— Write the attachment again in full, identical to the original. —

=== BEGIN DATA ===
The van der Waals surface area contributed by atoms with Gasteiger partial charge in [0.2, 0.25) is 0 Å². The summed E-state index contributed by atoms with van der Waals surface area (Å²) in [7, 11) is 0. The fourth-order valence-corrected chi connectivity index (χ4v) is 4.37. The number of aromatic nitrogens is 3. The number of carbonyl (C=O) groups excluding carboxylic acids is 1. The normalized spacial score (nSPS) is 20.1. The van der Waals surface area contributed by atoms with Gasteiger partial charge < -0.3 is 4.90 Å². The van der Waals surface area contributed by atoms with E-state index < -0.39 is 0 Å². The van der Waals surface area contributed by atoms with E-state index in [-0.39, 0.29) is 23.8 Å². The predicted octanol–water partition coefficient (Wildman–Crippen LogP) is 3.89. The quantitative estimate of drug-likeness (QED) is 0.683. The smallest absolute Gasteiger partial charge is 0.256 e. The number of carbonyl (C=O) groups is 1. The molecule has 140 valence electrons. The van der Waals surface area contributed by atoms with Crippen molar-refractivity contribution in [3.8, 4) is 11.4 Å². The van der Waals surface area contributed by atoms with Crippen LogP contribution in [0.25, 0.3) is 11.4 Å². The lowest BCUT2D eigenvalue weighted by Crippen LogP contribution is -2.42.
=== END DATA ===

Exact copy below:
The van der Waals surface area contributed by atoms with Gasteiger partial charge in [0.2, 0.25) is 0 Å². The summed E-state index contributed by atoms with van der Waals surface area (Å²) in [7, 11) is 0. The fourth-order valence-corrected chi connectivity index (χ4v) is 4.37. The number of aromatic nitrogens is 3. The number of carbonyl (C=O) groups excluding carboxylic acids is 1. The normalized spacial score (nSPS) is 20.1. The van der Waals surface area contributed by atoms with Gasteiger partial charge < -0.3 is 4.90 Å². The van der Waals surface area contributed by atoms with E-state index < -0.39 is 0 Å². The van der Waals surface area contributed by atoms with E-state index in [-0.39, 0.29) is 23.8 Å². The predicted octanol–water partition coefficient (Wildman–Crippen LogP) is 3.89. The quantitative estimate of drug-likeness (QED) is 0.683. The smallest absolute Gasteiger partial charge is 0.256 e. The number of carbonyl (C=O) groups is 1. The molecule has 140 valence electrons. The van der Waals surface area contributed by atoms with Crippen molar-refractivity contribution in [3.8, 4) is 11.4 Å². The van der Waals surface area contributed by atoms with Crippen LogP contribution in [0.25, 0.3) is 11.4 Å². The lowest BCUT2D eigenvalue weighted by Crippen LogP contribution is -2.42.